137. The proceeds of all lands heretofore granted by the United States to this State for the use or support of schools, and of all lands which may hereafter be granted or bequeathed to the State, and not expressly granted or bequeathed for any other purpose, which hereafter may be disposed of by the State, and the proceeds of the estates of deceased persons to which the State may become entitled by law, shall be held by the State as a loan, and shall be and remain a perpetual fund, on which the State shall pay an annual interest of six per cent.; which interest, together with the interest on the trust funds deposited with this State by the United States, under the act of Congress approved June 23, 1835, and all the rents of the unsold lands, shall be appropriated to the support of such schools; and this appropriation shall remain inviolable.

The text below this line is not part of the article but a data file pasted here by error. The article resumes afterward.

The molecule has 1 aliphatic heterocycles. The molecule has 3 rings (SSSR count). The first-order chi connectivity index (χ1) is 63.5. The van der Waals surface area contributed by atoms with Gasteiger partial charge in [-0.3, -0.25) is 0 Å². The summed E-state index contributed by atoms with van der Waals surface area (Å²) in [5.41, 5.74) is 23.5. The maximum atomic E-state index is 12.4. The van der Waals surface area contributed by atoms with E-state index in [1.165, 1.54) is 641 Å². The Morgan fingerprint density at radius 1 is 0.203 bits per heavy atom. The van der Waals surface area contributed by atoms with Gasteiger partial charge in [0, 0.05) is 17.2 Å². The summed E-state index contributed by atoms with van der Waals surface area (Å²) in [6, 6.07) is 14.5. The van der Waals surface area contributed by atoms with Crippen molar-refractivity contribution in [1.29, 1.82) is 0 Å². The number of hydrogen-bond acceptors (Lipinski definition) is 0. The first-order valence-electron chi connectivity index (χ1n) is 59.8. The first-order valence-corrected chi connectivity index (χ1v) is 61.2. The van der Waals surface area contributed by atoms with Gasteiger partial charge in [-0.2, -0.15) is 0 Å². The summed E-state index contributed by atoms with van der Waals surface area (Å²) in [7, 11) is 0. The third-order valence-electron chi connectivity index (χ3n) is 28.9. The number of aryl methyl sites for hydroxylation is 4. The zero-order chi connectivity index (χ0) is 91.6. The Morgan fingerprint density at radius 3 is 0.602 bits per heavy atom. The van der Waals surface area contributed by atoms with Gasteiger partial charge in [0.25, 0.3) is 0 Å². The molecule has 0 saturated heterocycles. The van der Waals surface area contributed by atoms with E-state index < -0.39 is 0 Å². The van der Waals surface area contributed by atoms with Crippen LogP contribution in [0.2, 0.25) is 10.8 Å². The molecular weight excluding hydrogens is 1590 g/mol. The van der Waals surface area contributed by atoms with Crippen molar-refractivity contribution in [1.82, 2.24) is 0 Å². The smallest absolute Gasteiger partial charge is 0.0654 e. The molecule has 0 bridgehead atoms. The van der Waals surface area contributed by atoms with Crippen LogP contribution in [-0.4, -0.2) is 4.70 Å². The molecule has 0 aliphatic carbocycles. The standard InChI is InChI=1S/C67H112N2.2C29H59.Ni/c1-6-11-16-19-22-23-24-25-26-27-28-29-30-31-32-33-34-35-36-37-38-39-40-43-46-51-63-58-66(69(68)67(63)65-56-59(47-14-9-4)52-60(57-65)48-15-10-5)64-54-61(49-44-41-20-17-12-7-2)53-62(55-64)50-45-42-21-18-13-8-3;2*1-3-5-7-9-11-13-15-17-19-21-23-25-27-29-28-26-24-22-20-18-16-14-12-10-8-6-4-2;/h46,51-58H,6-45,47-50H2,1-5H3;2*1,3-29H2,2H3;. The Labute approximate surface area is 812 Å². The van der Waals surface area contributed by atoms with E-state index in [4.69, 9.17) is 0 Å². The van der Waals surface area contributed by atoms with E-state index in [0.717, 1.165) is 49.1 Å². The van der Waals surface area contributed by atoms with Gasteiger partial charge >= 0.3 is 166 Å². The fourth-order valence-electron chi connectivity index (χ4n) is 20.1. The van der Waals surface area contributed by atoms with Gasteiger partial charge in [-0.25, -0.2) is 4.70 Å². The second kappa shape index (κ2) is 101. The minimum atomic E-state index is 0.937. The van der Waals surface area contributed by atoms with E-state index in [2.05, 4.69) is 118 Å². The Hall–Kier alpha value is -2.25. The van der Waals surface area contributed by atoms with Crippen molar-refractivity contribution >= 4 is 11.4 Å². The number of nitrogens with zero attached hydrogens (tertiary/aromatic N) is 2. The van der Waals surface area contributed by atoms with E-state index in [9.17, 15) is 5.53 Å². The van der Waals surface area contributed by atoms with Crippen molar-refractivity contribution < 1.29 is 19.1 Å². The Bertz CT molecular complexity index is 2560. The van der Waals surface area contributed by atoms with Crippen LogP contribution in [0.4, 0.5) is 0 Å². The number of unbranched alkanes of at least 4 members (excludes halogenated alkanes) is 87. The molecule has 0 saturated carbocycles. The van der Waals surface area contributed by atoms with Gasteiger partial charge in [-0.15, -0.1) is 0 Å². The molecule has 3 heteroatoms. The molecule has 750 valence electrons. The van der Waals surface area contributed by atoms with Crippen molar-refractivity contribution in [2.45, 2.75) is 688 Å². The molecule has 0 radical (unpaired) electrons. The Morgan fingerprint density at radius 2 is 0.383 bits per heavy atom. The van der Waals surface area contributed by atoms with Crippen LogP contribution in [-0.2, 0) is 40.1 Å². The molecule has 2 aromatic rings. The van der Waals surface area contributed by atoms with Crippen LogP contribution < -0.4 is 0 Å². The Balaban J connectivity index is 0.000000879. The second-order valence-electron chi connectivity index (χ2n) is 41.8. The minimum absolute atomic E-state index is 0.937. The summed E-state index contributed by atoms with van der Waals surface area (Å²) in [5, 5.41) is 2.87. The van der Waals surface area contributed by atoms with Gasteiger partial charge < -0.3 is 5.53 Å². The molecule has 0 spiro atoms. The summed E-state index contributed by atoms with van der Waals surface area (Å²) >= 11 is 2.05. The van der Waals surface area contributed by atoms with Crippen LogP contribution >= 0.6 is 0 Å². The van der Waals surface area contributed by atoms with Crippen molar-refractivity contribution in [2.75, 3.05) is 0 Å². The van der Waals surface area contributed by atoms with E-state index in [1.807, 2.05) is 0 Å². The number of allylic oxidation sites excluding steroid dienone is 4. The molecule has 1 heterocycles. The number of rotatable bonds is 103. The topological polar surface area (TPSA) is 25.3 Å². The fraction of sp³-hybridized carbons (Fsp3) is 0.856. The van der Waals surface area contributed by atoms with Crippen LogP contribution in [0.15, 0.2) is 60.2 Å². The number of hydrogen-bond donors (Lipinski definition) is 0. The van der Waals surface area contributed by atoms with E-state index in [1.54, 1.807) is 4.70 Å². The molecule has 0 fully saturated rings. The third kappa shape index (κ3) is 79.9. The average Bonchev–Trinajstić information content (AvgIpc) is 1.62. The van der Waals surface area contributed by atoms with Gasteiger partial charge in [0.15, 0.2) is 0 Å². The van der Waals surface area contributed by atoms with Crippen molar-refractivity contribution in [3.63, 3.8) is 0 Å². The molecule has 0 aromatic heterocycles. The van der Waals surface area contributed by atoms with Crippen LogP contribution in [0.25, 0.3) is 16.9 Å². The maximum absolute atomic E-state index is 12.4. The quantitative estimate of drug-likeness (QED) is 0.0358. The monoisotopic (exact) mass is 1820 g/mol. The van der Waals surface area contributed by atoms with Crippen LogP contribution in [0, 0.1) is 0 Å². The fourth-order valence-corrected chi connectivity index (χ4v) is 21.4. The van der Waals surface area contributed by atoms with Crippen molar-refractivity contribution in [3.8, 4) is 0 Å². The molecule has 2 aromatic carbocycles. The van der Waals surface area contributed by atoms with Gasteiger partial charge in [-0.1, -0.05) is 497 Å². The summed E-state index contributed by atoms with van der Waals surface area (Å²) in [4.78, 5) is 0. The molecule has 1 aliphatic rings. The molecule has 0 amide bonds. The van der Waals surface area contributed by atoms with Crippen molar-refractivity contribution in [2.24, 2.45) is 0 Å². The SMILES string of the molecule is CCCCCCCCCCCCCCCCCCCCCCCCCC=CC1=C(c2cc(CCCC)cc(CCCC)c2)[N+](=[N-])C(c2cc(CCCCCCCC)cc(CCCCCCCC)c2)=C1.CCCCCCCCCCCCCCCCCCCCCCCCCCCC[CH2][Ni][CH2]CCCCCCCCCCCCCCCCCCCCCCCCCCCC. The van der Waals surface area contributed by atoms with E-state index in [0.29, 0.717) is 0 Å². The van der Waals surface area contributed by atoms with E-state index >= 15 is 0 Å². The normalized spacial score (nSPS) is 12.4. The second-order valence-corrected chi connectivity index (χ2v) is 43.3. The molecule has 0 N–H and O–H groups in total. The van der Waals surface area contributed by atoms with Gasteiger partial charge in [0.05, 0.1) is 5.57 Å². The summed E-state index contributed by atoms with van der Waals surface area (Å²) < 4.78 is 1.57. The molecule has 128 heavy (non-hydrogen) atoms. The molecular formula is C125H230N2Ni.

138. All moneys arising from the sales which have been, or may hereafter be, made of any lands heretofore granted by the United States to this State for the use of a seminary of learning, and from any kind of donation that may hereafter be made for that purpose, shall be and remain a perpetual fund, the interest of which, at six per cent. per annum, shall be appropriated to the support of a seminary of learning, for the promotion of literature and the arts and sciences; and no law shall ever be made diverting said fund to any other use than to the establishment and improvement of said seminary of learning.

139. The University of Louisiana, in New Orleans, as now established, shall be maintained.